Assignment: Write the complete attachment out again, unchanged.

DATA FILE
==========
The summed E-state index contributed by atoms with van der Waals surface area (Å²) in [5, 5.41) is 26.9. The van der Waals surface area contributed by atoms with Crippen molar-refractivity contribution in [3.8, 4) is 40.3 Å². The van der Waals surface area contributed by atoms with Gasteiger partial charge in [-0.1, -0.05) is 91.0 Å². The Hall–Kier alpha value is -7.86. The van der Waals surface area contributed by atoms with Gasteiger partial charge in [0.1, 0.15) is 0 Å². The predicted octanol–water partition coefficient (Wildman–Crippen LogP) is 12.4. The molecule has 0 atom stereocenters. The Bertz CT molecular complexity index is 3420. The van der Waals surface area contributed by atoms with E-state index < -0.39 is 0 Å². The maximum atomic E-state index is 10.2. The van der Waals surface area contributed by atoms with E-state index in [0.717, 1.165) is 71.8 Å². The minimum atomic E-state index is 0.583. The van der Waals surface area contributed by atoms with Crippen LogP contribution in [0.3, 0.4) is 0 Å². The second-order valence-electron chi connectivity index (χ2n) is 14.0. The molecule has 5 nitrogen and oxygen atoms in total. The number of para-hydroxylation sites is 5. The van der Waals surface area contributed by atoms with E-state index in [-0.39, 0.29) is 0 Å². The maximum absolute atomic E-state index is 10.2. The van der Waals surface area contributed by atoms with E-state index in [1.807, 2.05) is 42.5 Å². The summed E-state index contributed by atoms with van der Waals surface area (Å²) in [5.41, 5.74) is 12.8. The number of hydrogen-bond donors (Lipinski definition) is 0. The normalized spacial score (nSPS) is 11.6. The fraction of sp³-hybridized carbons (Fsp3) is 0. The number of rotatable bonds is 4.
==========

The summed E-state index contributed by atoms with van der Waals surface area (Å²) in [5, 5.41) is 26.9. The van der Waals surface area contributed by atoms with Crippen molar-refractivity contribution in [3.8, 4) is 40.3 Å². The van der Waals surface area contributed by atoms with Gasteiger partial charge in [-0.1, -0.05) is 91.0 Å². The Hall–Kier alpha value is -7.86. The van der Waals surface area contributed by atoms with Gasteiger partial charge in [0.1, 0.15) is 0 Å². The predicted octanol–water partition coefficient (Wildman–Crippen LogP) is 12.4. The molecule has 0 atom stereocenters. The Bertz CT molecular complexity index is 3420. The van der Waals surface area contributed by atoms with E-state index < -0.39 is 0 Å². The maximum atomic E-state index is 10.2. The van der Waals surface area contributed by atoms with E-state index in [0.717, 1.165) is 71.8 Å². The minimum atomic E-state index is 0.583. The van der Waals surface area contributed by atoms with Crippen LogP contribution in [0.3, 0.4) is 0 Å². The second-order valence-electron chi connectivity index (χ2n) is 14.0. The molecule has 5 nitrogen and oxygen atoms in total. The number of para-hydroxylation sites is 5. The van der Waals surface area contributed by atoms with E-state index in [-0.39, 0.29) is 0 Å². The maximum absolute atomic E-state index is 10.2. The van der Waals surface area contributed by atoms with E-state index in [1.807, 2.05) is 42.5 Å². The summed E-state index contributed by atoms with van der Waals surface area (Å²) in [5.41, 5.74) is 12.8. The number of hydrogen-bond donors (Lipinski definition) is 0. The normalized spacial score (nSPS) is 11.6. The fraction of sp³-hybridized carbons (Fsp3) is 0. The number of rotatable bonds is 4.